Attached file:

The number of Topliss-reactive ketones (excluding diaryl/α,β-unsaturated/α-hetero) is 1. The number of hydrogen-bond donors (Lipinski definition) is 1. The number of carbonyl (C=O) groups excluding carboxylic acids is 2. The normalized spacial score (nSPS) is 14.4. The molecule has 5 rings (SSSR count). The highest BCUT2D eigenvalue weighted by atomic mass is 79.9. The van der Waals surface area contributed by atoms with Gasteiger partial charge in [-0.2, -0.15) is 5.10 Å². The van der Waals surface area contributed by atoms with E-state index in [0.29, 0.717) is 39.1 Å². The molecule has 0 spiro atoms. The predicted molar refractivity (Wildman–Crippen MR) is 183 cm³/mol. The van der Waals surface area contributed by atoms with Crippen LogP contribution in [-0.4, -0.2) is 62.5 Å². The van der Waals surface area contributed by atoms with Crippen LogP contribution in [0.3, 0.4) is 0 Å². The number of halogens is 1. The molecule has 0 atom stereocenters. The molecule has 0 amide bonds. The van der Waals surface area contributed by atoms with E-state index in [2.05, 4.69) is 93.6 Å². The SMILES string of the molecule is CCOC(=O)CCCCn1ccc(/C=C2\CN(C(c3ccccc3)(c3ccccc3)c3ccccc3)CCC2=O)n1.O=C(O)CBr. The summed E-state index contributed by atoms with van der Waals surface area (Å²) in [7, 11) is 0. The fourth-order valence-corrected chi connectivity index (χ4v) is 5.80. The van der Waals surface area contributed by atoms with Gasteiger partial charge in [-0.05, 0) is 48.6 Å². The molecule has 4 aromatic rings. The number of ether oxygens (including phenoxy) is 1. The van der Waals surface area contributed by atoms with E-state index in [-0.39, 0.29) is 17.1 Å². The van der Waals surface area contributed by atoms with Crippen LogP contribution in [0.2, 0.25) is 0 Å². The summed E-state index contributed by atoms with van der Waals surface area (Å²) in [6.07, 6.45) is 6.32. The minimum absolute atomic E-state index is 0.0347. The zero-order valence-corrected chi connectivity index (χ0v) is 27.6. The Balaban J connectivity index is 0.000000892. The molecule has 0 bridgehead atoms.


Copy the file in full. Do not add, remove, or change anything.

The number of Topliss-reactive ketones (excluding diaryl/α,β-unsaturated/α-hetero) is 1. The number of hydrogen-bond donors (Lipinski definition) is 1. The number of carbonyl (C=O) groups excluding carboxylic acids is 2. The normalized spacial score (nSPS) is 14.4. The molecule has 5 rings (SSSR count). The highest BCUT2D eigenvalue weighted by atomic mass is 79.9. The van der Waals surface area contributed by atoms with Gasteiger partial charge in [-0.2, -0.15) is 5.10 Å². The van der Waals surface area contributed by atoms with E-state index in [0.29, 0.717) is 39.1 Å². The molecule has 0 spiro atoms. The predicted molar refractivity (Wildman–Crippen MR) is 183 cm³/mol. The van der Waals surface area contributed by atoms with Crippen LogP contribution in [-0.4, -0.2) is 62.5 Å². The van der Waals surface area contributed by atoms with Crippen LogP contribution in [0.3, 0.4) is 0 Å². The number of halogens is 1. The molecule has 0 atom stereocenters. The molecule has 0 amide bonds. The van der Waals surface area contributed by atoms with E-state index in [2.05, 4.69) is 93.6 Å². The SMILES string of the molecule is CCOC(=O)CCCCn1ccc(/C=C2\CN(C(c3ccccc3)(c3ccccc3)c3ccccc3)CCC2=O)n1.O=C(O)CBr. The summed E-state index contributed by atoms with van der Waals surface area (Å²) in [7, 11) is 0. The fourth-order valence-corrected chi connectivity index (χ4v) is 5.80. The van der Waals surface area contributed by atoms with Gasteiger partial charge in [-0.05, 0) is 48.6 Å². The molecule has 4 aromatic rings. The number of ether oxygens (including phenoxy) is 1. The van der Waals surface area contributed by atoms with E-state index in [-0.39, 0.29) is 17.1 Å². The van der Waals surface area contributed by atoms with Crippen LogP contribution in [0.2, 0.25) is 0 Å². The summed E-state index contributed by atoms with van der Waals surface area (Å²) in [6.07, 6.45) is 6.32. The minimum absolute atomic E-state index is 0.0347. The zero-order valence-corrected chi connectivity index (χ0v) is 27.6. The Balaban J connectivity index is 0.000000892. The molecule has 0 bridgehead atoms.